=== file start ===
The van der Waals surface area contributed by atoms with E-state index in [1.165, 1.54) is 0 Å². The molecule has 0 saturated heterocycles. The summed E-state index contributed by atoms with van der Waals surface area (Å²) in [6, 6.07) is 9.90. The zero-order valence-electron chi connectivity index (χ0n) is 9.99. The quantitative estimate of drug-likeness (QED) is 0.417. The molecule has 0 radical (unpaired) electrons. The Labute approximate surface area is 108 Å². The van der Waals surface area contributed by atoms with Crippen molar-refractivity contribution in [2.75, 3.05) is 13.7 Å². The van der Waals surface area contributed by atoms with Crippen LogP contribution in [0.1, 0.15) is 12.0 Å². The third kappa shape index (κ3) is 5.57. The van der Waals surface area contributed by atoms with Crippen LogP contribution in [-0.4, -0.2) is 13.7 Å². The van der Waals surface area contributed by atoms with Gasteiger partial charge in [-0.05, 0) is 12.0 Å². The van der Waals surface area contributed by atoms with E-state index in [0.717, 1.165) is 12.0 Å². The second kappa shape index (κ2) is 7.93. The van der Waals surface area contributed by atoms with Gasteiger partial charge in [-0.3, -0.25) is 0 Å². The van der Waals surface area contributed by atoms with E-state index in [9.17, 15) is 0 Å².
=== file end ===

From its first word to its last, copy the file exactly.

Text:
The van der Waals surface area contributed by atoms with E-state index in [1.165, 1.54) is 0 Å². The molecule has 0 saturated heterocycles. The summed E-state index contributed by atoms with van der Waals surface area (Å²) in [6, 6.07) is 9.90. The zero-order valence-electron chi connectivity index (χ0n) is 9.99. The quantitative estimate of drug-likeness (QED) is 0.417. The molecule has 0 radical (unpaired) electrons. The Labute approximate surface area is 108 Å². The van der Waals surface area contributed by atoms with Crippen molar-refractivity contribution in [2.75, 3.05) is 13.7 Å². The van der Waals surface area contributed by atoms with Crippen LogP contribution in [0.1, 0.15) is 12.0 Å². The third kappa shape index (κ3) is 5.57. The van der Waals surface area contributed by atoms with Crippen LogP contribution in [-0.4, -0.2) is 13.7 Å². The van der Waals surface area contributed by atoms with Gasteiger partial charge in [-0.05, 0) is 12.0 Å². The van der Waals surface area contributed by atoms with E-state index in [0.717, 1.165) is 12.0 Å². The second kappa shape index (κ2) is 7.93. The van der Waals surface area contributed by atoms with Gasteiger partial charge in [-0.3, -0.25) is 0 Å². The van der Waals surface area contributed by atoms with E-state index in [9.17, 15) is 0 Å².